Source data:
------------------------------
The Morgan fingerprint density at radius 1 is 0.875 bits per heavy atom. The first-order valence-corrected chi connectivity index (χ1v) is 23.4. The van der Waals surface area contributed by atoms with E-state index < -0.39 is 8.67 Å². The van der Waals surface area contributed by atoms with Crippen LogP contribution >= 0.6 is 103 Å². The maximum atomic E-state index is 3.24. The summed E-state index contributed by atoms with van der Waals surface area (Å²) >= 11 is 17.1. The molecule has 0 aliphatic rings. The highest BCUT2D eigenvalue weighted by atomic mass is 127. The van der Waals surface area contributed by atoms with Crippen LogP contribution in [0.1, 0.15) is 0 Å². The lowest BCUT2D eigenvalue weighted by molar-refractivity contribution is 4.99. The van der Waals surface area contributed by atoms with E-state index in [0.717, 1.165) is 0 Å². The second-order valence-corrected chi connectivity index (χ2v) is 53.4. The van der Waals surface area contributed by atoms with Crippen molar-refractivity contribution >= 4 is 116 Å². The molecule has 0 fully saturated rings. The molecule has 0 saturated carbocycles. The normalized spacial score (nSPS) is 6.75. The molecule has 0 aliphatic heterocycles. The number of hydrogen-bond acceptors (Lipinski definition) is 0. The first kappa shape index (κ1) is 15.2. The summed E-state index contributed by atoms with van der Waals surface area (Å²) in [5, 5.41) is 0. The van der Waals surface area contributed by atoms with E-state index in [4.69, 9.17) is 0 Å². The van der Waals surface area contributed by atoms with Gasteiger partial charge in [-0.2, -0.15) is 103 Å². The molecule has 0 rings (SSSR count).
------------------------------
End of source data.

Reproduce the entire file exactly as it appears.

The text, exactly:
The Morgan fingerprint density at radius 1 is 0.875 bits per heavy atom. The first-order valence-corrected chi connectivity index (χ1v) is 23.4. The van der Waals surface area contributed by atoms with E-state index < -0.39 is 8.67 Å². The van der Waals surface area contributed by atoms with Crippen LogP contribution >= 0.6 is 103 Å². The maximum atomic E-state index is 3.24. The summed E-state index contributed by atoms with van der Waals surface area (Å²) >= 11 is 17.1. The molecule has 0 aliphatic rings. The highest BCUT2D eigenvalue weighted by atomic mass is 127. The van der Waals surface area contributed by atoms with Crippen LogP contribution in [0.1, 0.15) is 0 Å². The lowest BCUT2D eigenvalue weighted by molar-refractivity contribution is 4.99. The van der Waals surface area contributed by atoms with E-state index in [0.717, 1.165) is 0 Å². The second-order valence-corrected chi connectivity index (χ2v) is 53.4. The van der Waals surface area contributed by atoms with Crippen molar-refractivity contribution >= 4 is 116 Å². The molecule has 0 fully saturated rings. The molecule has 0 saturated carbocycles. The normalized spacial score (nSPS) is 6.75. The molecule has 0 aliphatic heterocycles. The number of hydrogen-bond acceptors (Lipinski definition) is 0. The first kappa shape index (κ1) is 15.2. The summed E-state index contributed by atoms with van der Waals surface area (Å²) in [5, 5.41) is 0. The van der Waals surface area contributed by atoms with E-state index in [4.69, 9.17) is 0 Å². The van der Waals surface area contributed by atoms with Gasteiger partial charge in [-0.2, -0.15) is 103 Å². The molecule has 0 rings (SSSR count).